Injuries caused by acupuncture: an overview

Deborah Blythe, Consultant in the Russell-Cooke Solicitors, personal injury and medical negligence team. Janice Gardner, Partner in the Russell-Cooke Solicitors, personal injury and medical negligence team.
Multiple Authors
2 min Read
Deborah Blythe, Janice Gardner

England's record goal scorer Ellen White recently revealed that she suffered a punctured lung whilst receiving acupuncture treatment and that she was still coming to terms with the "traumatic" injury.

It is an unusual injury and this article takes a look at how and why injuries during acupuncture can happen.

Acupuncture performed by trained practitioners is generally a very safe procedure. 

Traditional Chinese acupuncture started about 2500 years ago and follows an empirical set of rules and beliefs.  However, modern, scientific, medical or western acupuncture is based on neurophysiology, endorphin release, gate theory and segmental effects and generally requires a medical diagnosis.

The British Medical Acupuncture Society (BMAS) is a registered charity which is established to promote the use and understanding of acupuncture within medicine for the public benefit. It seeks to promote high standards of practice by providing training and education for regulated healthcare professionals. They have a code of practice and produce standards of practice for practitioners in respect of the use of dry needles in a modern way to stimulate specific reactions in the target muscles to relieve pain, spasm and dysfunction.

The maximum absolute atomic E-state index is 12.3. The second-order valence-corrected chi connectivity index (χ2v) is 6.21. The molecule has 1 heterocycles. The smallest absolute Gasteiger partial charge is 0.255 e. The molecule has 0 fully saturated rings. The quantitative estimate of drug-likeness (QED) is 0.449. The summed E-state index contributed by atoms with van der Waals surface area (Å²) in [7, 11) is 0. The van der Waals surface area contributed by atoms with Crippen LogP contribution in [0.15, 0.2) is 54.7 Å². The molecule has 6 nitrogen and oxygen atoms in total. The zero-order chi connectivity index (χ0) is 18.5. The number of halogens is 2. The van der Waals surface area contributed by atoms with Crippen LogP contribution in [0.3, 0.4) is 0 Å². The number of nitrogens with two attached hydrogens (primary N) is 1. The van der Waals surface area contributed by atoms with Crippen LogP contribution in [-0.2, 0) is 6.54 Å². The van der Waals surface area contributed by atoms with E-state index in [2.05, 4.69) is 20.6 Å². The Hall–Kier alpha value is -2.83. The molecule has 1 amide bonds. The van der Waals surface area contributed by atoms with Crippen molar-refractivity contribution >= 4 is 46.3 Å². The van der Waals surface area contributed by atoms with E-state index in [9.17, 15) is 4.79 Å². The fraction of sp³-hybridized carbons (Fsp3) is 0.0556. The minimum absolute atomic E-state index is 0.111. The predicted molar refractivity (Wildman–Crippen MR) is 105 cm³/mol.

Dry needling is the insertion of a solid filiform needle through the skin into the body to obtain therapeutic benefit.  The needle is made from stainless steel wire. It is exactly the same as an acupuncture needle but the method of use is very different to traditional Chinese acupuncture, which considers energy flow through meridians and unblocking this flow at precise acupuncture point locations. 

Safety aspects of needling are a major part of BMAS training and the code of practice describes various techniques that should be employed by a practitioner when carrying out needling to avoid potential problems. In addition a competent practitioner needs to be familiar with the local anatomy of the region that they are intending to needle so as to avoid piercing an anatomical structure such as the lung.

Injury can occur even in experienced hands and in order to prove that a practitioner has been negligent, expert evidence will be necessary to demonstrate whether a practitioner adopted a safe technique when needling and had reasonable regard for the location of placement of the needles and the attendant anatomy as described in the BMAS standard of practice.

We have experience of dealing with injuries caused by acupuncture and if you believe that you have been injured in similar circumstances then do get in contact with Janice Gardner in our personal injury and clinical negligence team to discuss the matter further.

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